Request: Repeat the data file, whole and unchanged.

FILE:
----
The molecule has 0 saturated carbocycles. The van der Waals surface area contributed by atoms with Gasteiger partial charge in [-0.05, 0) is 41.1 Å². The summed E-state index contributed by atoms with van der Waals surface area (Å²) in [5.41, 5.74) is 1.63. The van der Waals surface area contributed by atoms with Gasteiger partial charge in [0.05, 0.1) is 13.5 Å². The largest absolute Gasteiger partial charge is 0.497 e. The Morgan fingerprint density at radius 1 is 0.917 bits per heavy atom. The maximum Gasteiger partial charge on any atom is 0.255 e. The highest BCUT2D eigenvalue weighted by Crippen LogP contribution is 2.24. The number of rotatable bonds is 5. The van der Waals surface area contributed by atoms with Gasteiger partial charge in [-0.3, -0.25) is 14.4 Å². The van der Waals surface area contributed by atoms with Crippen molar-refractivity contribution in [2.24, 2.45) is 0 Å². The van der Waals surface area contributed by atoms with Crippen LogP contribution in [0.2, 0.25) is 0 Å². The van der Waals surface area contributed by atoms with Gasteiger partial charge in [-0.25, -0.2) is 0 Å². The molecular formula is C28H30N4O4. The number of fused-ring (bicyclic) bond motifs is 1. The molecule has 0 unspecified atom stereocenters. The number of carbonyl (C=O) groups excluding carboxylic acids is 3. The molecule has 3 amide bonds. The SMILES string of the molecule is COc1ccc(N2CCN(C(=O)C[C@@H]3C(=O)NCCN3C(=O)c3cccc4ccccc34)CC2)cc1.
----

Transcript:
The molecule has 0 saturated carbocycles. The van der Waals surface area contributed by atoms with Gasteiger partial charge in [-0.05, 0) is 41.1 Å². The summed E-state index contributed by atoms with van der Waals surface area (Å²) in [5.41, 5.74) is 1.63. The van der Waals surface area contributed by atoms with Gasteiger partial charge in [0.05, 0.1) is 13.5 Å². The largest absolute Gasteiger partial charge is 0.497 e. The Morgan fingerprint density at radius 1 is 0.917 bits per heavy atom. The maximum Gasteiger partial charge on any atom is 0.255 e. The highest BCUT2D eigenvalue weighted by Crippen LogP contribution is 2.24. The number of rotatable bonds is 5. The van der Waals surface area contributed by atoms with Gasteiger partial charge in [-0.3, -0.25) is 14.4 Å². The van der Waals surface area contributed by atoms with Crippen molar-refractivity contribution in [2.24, 2.45) is 0 Å². The van der Waals surface area contributed by atoms with Crippen LogP contribution in [0.2, 0.25) is 0 Å². The van der Waals surface area contributed by atoms with Gasteiger partial charge in [-0.25, -0.2) is 0 Å². The molecular formula is C28H30N4O4. The number of fused-ring (bicyclic) bond motifs is 1. The molecule has 0 unspecified atom stereocenters. The number of carbonyl (C=O) groups excluding carboxylic acids is 3. The molecule has 3 amide bonds. The SMILES string of the molecule is COc1ccc(N2CCN(C(=O)C[C@@H]3C(=O)NCCN3C(=O)c3cccc4ccccc34)CC2)cc1.